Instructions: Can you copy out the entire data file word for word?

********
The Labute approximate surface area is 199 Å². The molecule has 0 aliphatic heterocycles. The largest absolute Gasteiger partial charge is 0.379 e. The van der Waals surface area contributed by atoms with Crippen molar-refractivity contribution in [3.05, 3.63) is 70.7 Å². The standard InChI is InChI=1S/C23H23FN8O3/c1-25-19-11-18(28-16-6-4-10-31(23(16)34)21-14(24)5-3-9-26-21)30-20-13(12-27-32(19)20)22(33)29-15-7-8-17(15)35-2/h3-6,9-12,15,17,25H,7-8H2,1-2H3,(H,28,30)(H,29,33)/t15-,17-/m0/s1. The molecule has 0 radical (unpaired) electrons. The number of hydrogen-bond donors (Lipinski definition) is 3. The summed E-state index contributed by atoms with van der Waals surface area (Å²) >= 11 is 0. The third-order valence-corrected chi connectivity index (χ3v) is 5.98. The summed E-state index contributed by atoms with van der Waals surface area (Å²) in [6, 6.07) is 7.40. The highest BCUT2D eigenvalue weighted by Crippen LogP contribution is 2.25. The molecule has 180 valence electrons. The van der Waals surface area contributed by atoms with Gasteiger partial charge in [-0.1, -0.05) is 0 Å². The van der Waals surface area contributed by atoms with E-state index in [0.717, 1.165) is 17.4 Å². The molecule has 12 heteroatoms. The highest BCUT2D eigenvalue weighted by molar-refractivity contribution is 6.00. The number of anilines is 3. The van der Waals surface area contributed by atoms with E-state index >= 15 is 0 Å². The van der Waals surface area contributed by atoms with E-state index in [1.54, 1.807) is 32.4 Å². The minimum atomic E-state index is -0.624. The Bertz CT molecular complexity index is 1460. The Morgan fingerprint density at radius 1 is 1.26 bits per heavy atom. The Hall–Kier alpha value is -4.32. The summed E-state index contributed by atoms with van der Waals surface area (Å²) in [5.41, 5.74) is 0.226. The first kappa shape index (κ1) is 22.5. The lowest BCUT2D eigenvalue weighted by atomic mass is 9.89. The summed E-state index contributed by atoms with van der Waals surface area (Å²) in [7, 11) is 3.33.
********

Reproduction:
The Labute approximate surface area is 199 Å². The molecule has 0 aliphatic heterocycles. The largest absolute Gasteiger partial charge is 0.379 e. The van der Waals surface area contributed by atoms with Crippen molar-refractivity contribution in [3.05, 3.63) is 70.7 Å². The standard InChI is InChI=1S/C23H23FN8O3/c1-25-19-11-18(28-16-6-4-10-31(23(16)34)21-14(24)5-3-9-26-21)30-20-13(12-27-32(19)20)22(33)29-15-7-8-17(15)35-2/h3-6,9-12,15,17,25H,7-8H2,1-2H3,(H,28,30)(H,29,33)/t15-,17-/m0/s1. The molecule has 0 radical (unpaired) electrons. The number of hydrogen-bond donors (Lipinski definition) is 3. The summed E-state index contributed by atoms with van der Waals surface area (Å²) >= 11 is 0. The third-order valence-corrected chi connectivity index (χ3v) is 5.98. The summed E-state index contributed by atoms with van der Waals surface area (Å²) in [6, 6.07) is 7.40. The highest BCUT2D eigenvalue weighted by Crippen LogP contribution is 2.25. The molecule has 180 valence electrons. The van der Waals surface area contributed by atoms with Gasteiger partial charge in [-0.1, -0.05) is 0 Å². The van der Waals surface area contributed by atoms with E-state index in [0.717, 1.165) is 17.4 Å². The molecule has 12 heteroatoms. The highest BCUT2D eigenvalue weighted by molar-refractivity contribution is 6.00. The number of anilines is 3. The van der Waals surface area contributed by atoms with E-state index >= 15 is 0 Å². The van der Waals surface area contributed by atoms with E-state index in [1.54, 1.807) is 32.4 Å². The minimum atomic E-state index is -0.624. The Bertz CT molecular complexity index is 1460. The Morgan fingerprint density at radius 1 is 1.26 bits per heavy atom. The Hall–Kier alpha value is -4.32. The summed E-state index contributed by atoms with van der Waals surface area (Å²) in [5.41, 5.74) is 0.226. The first kappa shape index (κ1) is 22.5. The lowest BCUT2D eigenvalue weighted by atomic mass is 9.89. The summed E-state index contributed by atoms with van der Waals surface area (Å²) in [7, 11) is 3.33.